This homogeneous environment is maintained by proprietary software that continually monitors systems for binary modifications. If a modification is found that differs from the standard Google image, the system is automatically returned to its official state. These automated, self-healing mechanisms are designed to enable Google to monitor and remediate destabilizing events, receive notifications about incidents, and slow down potential compromise on the network.

Hardware Tracking from acquisition to destruction

Google meticulously tracks the location and status of all equipment within our data centers from acquisition to installation to retirement to destruction, via bar codes and asset tags. Metal detectors and video surveillance are implemented to help make sure no equipment leaves the data center floor without authorization.

If a component fails to pass a performance test at any point during its lifecycle, it is removed from inventory and retired. Google hard drives leverage technologies like FDE (full disk encryption) and drive locking, to protect data at rest. When a hard drive is retired, authorized individuals verify that the disk is erased by writing zeros to the drive and performing a multiple-step verification process to ensure the drive contains no data. If the drive cannot be erased for any reason, it is stored securely until it can be physically destroyed. Physical destruction of disks is a multistage process beginning with a crusher that deforms the drive, followed by a shredder that breaks the drive into small pieces, which are then recycled at a secure facility.

Each data center adheres to a strict disposal policy and any variances are immediately addressed.

The Security of the Network

A global network with unique security benefits Google’s IP data network consists of our own fiber, public fiber, and undersea cables.

This allows us to deliver highly available and low latency services across the globe. In other cloud services and on-premises solutions, customer data must make several journeys between devices, known as "hops," across the public Internet.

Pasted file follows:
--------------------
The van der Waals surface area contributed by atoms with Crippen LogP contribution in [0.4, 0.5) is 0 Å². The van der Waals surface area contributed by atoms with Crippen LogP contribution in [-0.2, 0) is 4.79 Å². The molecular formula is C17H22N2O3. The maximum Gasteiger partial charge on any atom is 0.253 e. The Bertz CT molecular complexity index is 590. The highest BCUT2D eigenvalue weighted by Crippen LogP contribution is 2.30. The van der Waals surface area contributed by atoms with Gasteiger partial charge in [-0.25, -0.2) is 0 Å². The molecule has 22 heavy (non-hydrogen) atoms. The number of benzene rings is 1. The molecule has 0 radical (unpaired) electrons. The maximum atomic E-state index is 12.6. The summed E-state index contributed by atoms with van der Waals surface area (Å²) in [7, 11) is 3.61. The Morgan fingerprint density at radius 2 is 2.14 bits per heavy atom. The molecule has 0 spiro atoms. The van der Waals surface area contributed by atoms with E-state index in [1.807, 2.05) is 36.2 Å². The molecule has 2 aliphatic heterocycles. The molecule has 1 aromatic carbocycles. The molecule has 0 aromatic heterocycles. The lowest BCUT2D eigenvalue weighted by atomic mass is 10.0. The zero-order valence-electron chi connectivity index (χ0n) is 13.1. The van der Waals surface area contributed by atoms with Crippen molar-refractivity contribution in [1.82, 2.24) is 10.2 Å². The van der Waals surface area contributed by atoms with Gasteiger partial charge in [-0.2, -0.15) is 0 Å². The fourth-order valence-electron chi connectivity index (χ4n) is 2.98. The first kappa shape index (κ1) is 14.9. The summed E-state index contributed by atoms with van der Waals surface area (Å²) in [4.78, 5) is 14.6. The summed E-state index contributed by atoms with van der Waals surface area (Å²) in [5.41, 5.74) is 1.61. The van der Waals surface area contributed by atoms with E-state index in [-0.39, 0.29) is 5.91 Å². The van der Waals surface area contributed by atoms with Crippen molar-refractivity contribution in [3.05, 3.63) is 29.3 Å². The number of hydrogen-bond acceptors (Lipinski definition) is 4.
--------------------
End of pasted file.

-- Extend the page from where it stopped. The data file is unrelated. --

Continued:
The number of hops depends on the distance between the customer’s ISP and the solution’s data center. Each additional hop introduces a new opportunity for data to be attacked or intercepted.

Because it’s linked to most ISPs in the world, Google’s global network improves the security of data in transit by limiting hops across the public Internet.

Defense in depth describes the multiple layers of defense that protect Google’s network from external attacks. Only authorized services and protocols that meet our security requirements are allowed to traverse it; anything else is automatically dropped.

Industry-standard firewalls and access control lists (ACLs) are used to enforce network segregation.

All traffic is routed through custom GFE (Google Front End) servers to detect and stop malicious requests and Distributed Denial of Service (DDoS) attacks.

Additionally, GFE servers are only allowed to communicate with a controlled list of servers internally; this "default deny" configuration prevents GFE servers from accessing unintended resources.

Logs are routinely examined to reveal any exploitation of programming errors. Access to networked devices is restricted to authorized personnel. 8 Google’s IP data network consists of our own fiber, public fiber, and undersea cables.

This allows us to deliver highly available and low latency services across the globe.

Securing data in transit